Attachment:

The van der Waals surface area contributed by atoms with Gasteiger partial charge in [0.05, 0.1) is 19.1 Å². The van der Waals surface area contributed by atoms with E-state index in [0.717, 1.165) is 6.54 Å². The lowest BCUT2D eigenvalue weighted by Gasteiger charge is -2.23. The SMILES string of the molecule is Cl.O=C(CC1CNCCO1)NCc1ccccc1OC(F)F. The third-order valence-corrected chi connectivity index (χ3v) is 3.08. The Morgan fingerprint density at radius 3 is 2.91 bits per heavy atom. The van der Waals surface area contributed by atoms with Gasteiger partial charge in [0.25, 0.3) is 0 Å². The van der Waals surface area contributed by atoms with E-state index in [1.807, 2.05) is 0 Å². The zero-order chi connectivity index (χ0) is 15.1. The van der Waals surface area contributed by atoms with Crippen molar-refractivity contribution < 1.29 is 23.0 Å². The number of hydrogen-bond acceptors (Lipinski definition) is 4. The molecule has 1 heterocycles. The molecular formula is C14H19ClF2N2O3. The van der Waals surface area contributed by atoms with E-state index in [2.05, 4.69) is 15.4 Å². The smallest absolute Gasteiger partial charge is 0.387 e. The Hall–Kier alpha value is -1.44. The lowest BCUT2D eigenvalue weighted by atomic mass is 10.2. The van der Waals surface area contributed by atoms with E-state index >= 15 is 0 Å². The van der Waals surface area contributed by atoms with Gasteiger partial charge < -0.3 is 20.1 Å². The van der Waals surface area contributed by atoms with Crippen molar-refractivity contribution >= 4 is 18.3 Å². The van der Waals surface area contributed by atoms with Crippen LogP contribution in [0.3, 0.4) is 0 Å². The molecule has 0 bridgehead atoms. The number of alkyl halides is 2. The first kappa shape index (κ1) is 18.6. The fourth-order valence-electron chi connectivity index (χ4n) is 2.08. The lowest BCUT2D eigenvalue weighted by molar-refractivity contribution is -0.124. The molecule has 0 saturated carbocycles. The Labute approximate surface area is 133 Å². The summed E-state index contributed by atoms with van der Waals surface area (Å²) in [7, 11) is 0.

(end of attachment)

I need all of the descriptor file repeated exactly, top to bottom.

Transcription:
The van der Waals surface area contributed by atoms with Gasteiger partial charge in [0.05, 0.1) is 19.1 Å². The van der Waals surface area contributed by atoms with E-state index in [0.717, 1.165) is 6.54 Å². The lowest BCUT2D eigenvalue weighted by Gasteiger charge is -2.23. The SMILES string of the molecule is Cl.O=C(CC1CNCCO1)NCc1ccccc1OC(F)F. The third-order valence-corrected chi connectivity index (χ3v) is 3.08. The Morgan fingerprint density at radius 3 is 2.91 bits per heavy atom. The van der Waals surface area contributed by atoms with Gasteiger partial charge in [0.25, 0.3) is 0 Å². The van der Waals surface area contributed by atoms with E-state index in [1.807, 2.05) is 0 Å². The zero-order chi connectivity index (χ0) is 15.1. The van der Waals surface area contributed by atoms with Crippen molar-refractivity contribution < 1.29 is 23.0 Å². The number of hydrogen-bond acceptors (Lipinski definition) is 4. The molecule has 1 heterocycles. The molecular formula is C14H19ClF2N2O3. The van der Waals surface area contributed by atoms with E-state index in [2.05, 4.69) is 15.4 Å². The smallest absolute Gasteiger partial charge is 0.387 e. The Hall–Kier alpha value is -1.44. The lowest BCUT2D eigenvalue weighted by atomic mass is 10.2. The van der Waals surface area contributed by atoms with E-state index >= 15 is 0 Å². The van der Waals surface area contributed by atoms with Gasteiger partial charge < -0.3 is 20.1 Å². The van der Waals surface area contributed by atoms with Crippen molar-refractivity contribution >= 4 is 18.3 Å². The van der Waals surface area contributed by atoms with Crippen LogP contribution in [0.3, 0.4) is 0 Å². The molecule has 0 bridgehead atoms. The number of alkyl halides is 2. The first kappa shape index (κ1) is 18.6. The fourth-order valence-electron chi connectivity index (χ4n) is 2.08. The lowest BCUT2D eigenvalue weighted by molar-refractivity contribution is -0.124. The molecule has 0 saturated carbocycles. The Labute approximate surface area is 133 Å². The summed E-state index contributed by atoms with van der Waals surface area (Å²) in [7, 11) is 0.